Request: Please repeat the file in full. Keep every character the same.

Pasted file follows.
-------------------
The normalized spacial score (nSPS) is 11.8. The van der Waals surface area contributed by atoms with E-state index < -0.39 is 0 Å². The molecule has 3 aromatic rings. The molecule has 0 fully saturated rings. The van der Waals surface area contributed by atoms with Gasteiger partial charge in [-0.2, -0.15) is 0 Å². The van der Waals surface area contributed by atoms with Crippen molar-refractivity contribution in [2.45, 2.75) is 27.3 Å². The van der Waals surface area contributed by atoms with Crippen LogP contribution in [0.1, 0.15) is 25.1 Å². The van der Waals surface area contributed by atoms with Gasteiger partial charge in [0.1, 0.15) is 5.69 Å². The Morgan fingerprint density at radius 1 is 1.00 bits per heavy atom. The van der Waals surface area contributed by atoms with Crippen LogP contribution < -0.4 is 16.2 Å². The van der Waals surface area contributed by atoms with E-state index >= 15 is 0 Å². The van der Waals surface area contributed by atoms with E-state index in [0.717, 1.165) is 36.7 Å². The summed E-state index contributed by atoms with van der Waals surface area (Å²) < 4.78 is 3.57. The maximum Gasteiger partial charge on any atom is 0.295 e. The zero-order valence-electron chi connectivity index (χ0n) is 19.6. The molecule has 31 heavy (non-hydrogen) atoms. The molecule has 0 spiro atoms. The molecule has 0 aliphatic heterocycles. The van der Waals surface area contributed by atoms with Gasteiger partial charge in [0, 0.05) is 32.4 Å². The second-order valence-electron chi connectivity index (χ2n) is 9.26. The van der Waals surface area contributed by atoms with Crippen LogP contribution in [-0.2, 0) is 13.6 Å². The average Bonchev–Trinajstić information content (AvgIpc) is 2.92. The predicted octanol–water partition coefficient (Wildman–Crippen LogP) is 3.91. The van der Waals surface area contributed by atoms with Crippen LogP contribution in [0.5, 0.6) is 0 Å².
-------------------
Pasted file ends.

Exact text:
The normalized spacial score (nSPS) is 11.8. The van der Waals surface area contributed by atoms with E-state index < -0.39 is 0 Å². The molecule has 3 aromatic rings. The molecule has 0 fully saturated rings. The van der Waals surface area contributed by atoms with Gasteiger partial charge in [-0.2, -0.15) is 0 Å². The van der Waals surface area contributed by atoms with Crippen molar-refractivity contribution in [2.45, 2.75) is 27.3 Å². The van der Waals surface area contributed by atoms with Crippen LogP contribution in [0.1, 0.15) is 25.1 Å². The van der Waals surface area contributed by atoms with Gasteiger partial charge in [0.1, 0.15) is 5.69 Å². The Morgan fingerprint density at radius 1 is 1.00 bits per heavy atom. The van der Waals surface area contributed by atoms with Crippen LogP contribution < -0.4 is 16.2 Å². The van der Waals surface area contributed by atoms with E-state index >= 15 is 0 Å². The van der Waals surface area contributed by atoms with E-state index in [0.717, 1.165) is 36.7 Å². The summed E-state index contributed by atoms with van der Waals surface area (Å²) < 4.78 is 3.57. The maximum Gasteiger partial charge on any atom is 0.295 e. The zero-order valence-electron chi connectivity index (χ0n) is 19.6. The molecule has 31 heavy (non-hydrogen) atoms. The molecule has 0 spiro atoms. The molecule has 0 aliphatic heterocycles. The van der Waals surface area contributed by atoms with Gasteiger partial charge in [0, 0.05) is 32.4 Å². The second-order valence-electron chi connectivity index (χ2n) is 9.26. The van der Waals surface area contributed by atoms with Crippen LogP contribution in [-0.2, 0) is 13.6 Å². The average Bonchev–Trinajstić information content (AvgIpc) is 2.92. The predicted octanol–water partition coefficient (Wildman–Crippen LogP) is 3.91. The van der Waals surface area contributed by atoms with Crippen LogP contribution in [0.5, 0.6) is 0 Å².